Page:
The data have been collected by files review of delivery history of newborns from eclamptic mothers. Were included in this study all record files of newborn over 28 weeks of gestation from mothers who were at diagnosis of eclampsia before delivering. Diagnosis of eclampsia has been considered on those criteriae: tonic and clonic seizures occurring over 20 weeks gestation, significant proteinuria (over 30 mg dL-1), hypertension (systolic blood pressure over 140 mm of mercury and/or diastolic blood pressure over 90 mm of mercury) and edema of the lower limbs or weight gain during pregnancy over than 15 kg.

The newborns files were divided in two groups: a first group of 147 still living babies till the 7th day of life and a second group of 31 dead babies (stillbirths and dead newborns within first seven days). We compared in the two groups: maternal risk factors as maternal age, blood pressure, proteinuria, Glasgow liege score, number of eclamptic seizures, use of Magnesium sulfate and route of delivery. Were also assessed in the two groups; newborns parameters as gestational age, weight, sex and Apgar score at first minute.

The data were processed using the SPSS 12.0 software. For comparison of variables chi-square test of Fisher Yates has been used and the relation has been considered significant for p<0.05. Logistic regression was used to estimate the Odds Ratio (OR); for establishing the degree of correlation between variables.

RESULTS

It has been recorded a total of 178 births from the 170 eclamptic patients (There were 8 twins). The total of dead fetuses and newborns in the perinatal period was 17.4% (31/178).

In Table 1 are mentioned the newborns outcome according to the maternal parameters.

Maternal age over 35 years, very high blood pressure from 16/11 millimeters of mercury (mmHg), proteinuria over 3 g per day , Glasgow Liege score under 12, more than 3 eclamptic seizures before delivery and the use of magnesium sulfate did not influence perinatal death. Vaginal delivery route (74.2%), increased significantly (OR = 5; p<0.001) the number of perinatal death compared to cesarean section (25.8%).

As reported in Table 2, about 37.64% (67/178) of newborns were <37 weeks gestational age. The logistic regression show that infants born from eclamptic mothers with gestational age <37 weeks gestation lead to 67.7% of death (OR = 4.61; p<0.001). Neither newborn weight, nor newborn gender influenced the perinatal death (p>0.05). Apgar score at first minute <7 presented a high risk of perinatal death.

Birth weights ranged from 720 to 3740 g with average weight as 2850 g. Newborn weight in relation to gestational age shown that:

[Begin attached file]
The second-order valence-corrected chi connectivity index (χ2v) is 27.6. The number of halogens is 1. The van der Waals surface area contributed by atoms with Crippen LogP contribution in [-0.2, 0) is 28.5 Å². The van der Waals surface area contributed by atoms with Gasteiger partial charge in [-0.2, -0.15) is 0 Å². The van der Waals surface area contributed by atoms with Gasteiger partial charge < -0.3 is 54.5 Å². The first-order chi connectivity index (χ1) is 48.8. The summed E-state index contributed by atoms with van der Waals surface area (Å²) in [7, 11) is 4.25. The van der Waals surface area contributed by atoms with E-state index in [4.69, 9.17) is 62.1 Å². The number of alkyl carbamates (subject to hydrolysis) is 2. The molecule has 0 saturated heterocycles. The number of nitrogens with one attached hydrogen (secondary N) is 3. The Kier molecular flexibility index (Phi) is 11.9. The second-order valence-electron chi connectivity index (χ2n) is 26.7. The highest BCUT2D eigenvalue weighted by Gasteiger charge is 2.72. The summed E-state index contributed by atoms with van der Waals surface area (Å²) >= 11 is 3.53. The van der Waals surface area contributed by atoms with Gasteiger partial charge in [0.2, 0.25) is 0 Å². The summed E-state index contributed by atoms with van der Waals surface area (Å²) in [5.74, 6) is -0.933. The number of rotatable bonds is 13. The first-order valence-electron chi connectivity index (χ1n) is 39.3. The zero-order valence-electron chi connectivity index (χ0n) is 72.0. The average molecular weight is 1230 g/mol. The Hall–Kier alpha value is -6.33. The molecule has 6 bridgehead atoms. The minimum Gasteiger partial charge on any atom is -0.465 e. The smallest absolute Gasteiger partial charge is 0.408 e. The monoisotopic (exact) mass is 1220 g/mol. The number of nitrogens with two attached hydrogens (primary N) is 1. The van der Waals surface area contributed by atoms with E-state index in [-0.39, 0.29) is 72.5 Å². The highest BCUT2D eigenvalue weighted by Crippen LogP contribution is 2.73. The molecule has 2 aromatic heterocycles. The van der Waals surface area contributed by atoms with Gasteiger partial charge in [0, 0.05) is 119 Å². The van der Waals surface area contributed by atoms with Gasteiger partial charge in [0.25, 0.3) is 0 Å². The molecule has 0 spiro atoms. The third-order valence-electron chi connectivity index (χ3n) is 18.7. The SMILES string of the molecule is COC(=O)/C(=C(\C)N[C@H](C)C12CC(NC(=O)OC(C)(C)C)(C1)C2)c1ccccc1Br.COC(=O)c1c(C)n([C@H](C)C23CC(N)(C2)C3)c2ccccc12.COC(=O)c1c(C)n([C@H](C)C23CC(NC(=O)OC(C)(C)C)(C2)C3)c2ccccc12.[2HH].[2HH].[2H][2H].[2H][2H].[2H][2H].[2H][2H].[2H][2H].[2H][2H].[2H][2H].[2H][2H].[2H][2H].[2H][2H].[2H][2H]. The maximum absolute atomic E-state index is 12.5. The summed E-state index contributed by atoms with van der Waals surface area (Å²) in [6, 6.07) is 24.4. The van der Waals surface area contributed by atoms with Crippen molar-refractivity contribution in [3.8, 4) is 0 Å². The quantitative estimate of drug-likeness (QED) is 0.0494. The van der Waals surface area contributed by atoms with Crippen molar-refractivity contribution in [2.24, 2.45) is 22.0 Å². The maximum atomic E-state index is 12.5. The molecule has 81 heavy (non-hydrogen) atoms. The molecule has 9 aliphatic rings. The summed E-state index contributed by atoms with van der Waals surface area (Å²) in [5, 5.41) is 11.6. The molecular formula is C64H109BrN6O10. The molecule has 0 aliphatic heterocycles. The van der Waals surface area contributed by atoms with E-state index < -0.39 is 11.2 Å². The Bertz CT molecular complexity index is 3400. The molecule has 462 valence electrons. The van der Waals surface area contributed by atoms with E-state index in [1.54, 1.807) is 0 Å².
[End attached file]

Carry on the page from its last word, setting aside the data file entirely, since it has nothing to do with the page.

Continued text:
Among premature newborns (<37 weeks gestational age), 15 (8.4%) were more than 2500 g and 52 (29.2%) less than 2500 g
Among newborns from 37 weeks gestational age and more, 78 (43.8%) were subjects to hypotrophy (less than 2500 g) and 33 (18.6%) were more than 2500 g. The hypotrophic babies (called small for gestational age) represented 70.3% of low birth weight infants and 43.82% of all newborns. Impact on perinatal mortality doesn’t show any significant difference (p>0.05 and OR = 0.68)

Table 1: Maternal risk factors and impact on perinatal mortality
Image for - Perinatal Mortality Risk Factors of Infants Born from Eclamptic Mothers 
  at Tokoin Teaching Hospital of Lomé
*Magnesium sulfate was used by intravenous route; by putting 10 g in 500 mL of ringer lactate with a rate of 20 drops/minute, **Cesarean sections were performed under general anesthesia, Value in brackets are numbers

Table 2: Newborn parameters and impact on perinatal mortality
Image for - Perinatal Mortality Risk Factors of Infants Born from Eclamptic Mothers 
  at Tokoin Teaching Hospital of Lomé
Value in brackets are numbers

DISCUSSION

For many authors, eclampsia is the most common medical complication in pregnancy which can be classified as a true obstetrical emergency (Moller and Lindmark, 1980; Ahinko and Tuimala, 1994; Yaliwal et al., 2011).

The perinatal mortality rate in this series was 17.4%. This rate was similar to the one (17%) reported in Gabon (Mayi-Tsonga et al., 2006) but lower than that of Noutsougan (28.6%) in Lomé (Noutsougan, 1999) and that of Adam (35.5%) in Suden (Adam et al., 2009). By comparing our result with those of Noutsougan (done in the same center), it appears that perinatal outcome was in improvement in those last 10 years in the department.